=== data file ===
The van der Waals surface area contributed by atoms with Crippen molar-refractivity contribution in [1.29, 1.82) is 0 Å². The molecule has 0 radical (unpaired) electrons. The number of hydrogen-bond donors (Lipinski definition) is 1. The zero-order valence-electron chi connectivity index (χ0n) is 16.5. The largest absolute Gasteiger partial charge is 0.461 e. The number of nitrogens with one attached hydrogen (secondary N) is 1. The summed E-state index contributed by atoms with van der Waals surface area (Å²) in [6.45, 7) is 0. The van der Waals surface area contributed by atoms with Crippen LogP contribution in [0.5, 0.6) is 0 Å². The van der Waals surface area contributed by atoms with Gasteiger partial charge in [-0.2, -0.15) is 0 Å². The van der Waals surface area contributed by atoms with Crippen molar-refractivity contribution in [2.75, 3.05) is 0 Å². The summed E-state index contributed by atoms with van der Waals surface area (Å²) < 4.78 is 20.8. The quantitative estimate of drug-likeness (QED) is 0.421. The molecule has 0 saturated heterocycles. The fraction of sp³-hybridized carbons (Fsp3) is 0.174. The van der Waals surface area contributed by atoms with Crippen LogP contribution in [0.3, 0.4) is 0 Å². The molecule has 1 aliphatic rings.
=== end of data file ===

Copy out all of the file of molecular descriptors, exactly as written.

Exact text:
The van der Waals surface area contributed by atoms with Crippen molar-refractivity contribution in [1.29, 1.82) is 0 Å². The molecule has 0 radical (unpaired) electrons. The number of hydrogen-bond donors (Lipinski definition) is 1. The zero-order valence-electron chi connectivity index (χ0n) is 16.5. The largest absolute Gasteiger partial charge is 0.461 e. The number of nitrogens with one attached hydrogen (secondary N) is 1. The summed E-state index contributed by atoms with van der Waals surface area (Å²) in [6.45, 7) is 0. The van der Waals surface area contributed by atoms with Crippen LogP contribution in [0.5, 0.6) is 0 Å². The van der Waals surface area contributed by atoms with Gasteiger partial charge in [-0.2, -0.15) is 0 Å². The van der Waals surface area contributed by atoms with Crippen molar-refractivity contribution in [2.75, 3.05) is 0 Å². The summed E-state index contributed by atoms with van der Waals surface area (Å²) < 4.78 is 20.8. The quantitative estimate of drug-likeness (QED) is 0.421. The molecule has 0 saturated heterocycles. The fraction of sp³-hybridized carbons (Fsp3) is 0.174. The van der Waals surface area contributed by atoms with Crippen LogP contribution in [0.3, 0.4) is 0 Å². The molecule has 1 aliphatic rings.